Hot Flashes, by Barbara Raskin, Reviewed.

hot flashes

A literary novel, seeking to reveal the internal lives of a group of friends who grew up just after WWII, Barbara Raskin’s ‘Hot Flashes’ concentrates on menopausal feminist Jewish women in the USA. As such, it lacked some appeal for me. At the time of its initial publication, it was a NYT bestseller. But time hasn’t been so kind to this book as it has to other classic feminist novels. I think that’s due to its grounding in a group of women of privilege who appear to believe they are victims. These women have known no real poverty, none of the everyday challenges that characterise what most would generally understand as normal lives. It’s difficult for this reader to empathise with the whining of people who’ve lived comparatively easy lives.

This is also a very American book, a very Jewish book. Much of the detail was alien to me, a UK agnostic male, and I confess I skipped some passages out of sheer frustration.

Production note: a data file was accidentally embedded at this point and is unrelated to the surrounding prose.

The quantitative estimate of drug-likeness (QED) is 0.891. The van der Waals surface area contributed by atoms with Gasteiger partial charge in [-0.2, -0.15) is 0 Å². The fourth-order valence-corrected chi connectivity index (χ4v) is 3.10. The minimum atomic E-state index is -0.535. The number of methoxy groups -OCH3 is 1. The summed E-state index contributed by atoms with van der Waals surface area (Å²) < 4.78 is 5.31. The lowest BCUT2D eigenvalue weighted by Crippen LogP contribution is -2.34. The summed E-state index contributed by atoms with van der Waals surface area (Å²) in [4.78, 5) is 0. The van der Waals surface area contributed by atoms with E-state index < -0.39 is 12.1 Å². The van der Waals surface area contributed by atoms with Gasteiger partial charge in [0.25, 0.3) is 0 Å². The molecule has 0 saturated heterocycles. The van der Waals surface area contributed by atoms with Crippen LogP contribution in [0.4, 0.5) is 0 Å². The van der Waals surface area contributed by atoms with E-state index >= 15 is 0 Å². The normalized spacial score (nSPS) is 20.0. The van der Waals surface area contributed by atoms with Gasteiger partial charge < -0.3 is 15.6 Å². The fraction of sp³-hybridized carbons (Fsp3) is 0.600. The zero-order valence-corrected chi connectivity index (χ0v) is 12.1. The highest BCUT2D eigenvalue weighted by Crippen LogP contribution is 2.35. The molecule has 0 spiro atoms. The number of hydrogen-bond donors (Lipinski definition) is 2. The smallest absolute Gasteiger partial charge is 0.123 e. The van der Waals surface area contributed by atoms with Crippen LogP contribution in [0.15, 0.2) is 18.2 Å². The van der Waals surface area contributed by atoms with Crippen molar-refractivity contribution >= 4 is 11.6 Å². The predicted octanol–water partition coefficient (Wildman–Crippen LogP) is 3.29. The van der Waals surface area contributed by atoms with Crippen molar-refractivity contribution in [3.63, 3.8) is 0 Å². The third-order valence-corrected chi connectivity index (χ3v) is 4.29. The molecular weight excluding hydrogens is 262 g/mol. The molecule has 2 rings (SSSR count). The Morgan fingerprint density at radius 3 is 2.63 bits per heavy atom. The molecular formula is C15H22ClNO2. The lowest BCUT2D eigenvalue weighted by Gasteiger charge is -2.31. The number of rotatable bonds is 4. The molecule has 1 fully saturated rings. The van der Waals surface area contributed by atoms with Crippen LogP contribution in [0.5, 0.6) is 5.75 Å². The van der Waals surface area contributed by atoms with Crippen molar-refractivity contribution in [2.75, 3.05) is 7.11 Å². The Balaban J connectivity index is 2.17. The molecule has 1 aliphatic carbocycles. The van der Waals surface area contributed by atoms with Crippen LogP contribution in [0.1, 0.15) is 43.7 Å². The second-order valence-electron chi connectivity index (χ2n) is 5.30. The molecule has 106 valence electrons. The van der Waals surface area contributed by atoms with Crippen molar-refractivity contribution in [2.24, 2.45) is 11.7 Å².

Having said all that, the dense, clever and always apposite language of the book did engage me. The quality of the writing leaves many more modern works standing. And, yes, the emotional conflicts, the genuine sadness at the loss of a good friend, the angst of the generation all hit the mark. The sexual revolution brought about by readily available, cheap birth control in the hands of women, clearly had a profound effect on those raised in a paternalistic tradition steeped in ‘family’ values at the expense of personal liberty. But, for me, this novel lacked the universality of the themes present in Erica Jong’s Fear of Flying. It was too immersed in its own rather exclusive world.

No doubt this book will appeal to many of that generation, currently reaching the end of their lives. But I suspect it will not regain the general success it enjoyed at the time of its original release.

This book, first published in hardback in 1987, was released as an eBook this August (2016). I was offered a copy by the publisher who’d seen my review of ‘Fear of Flying’ and felt I might be interested.

 

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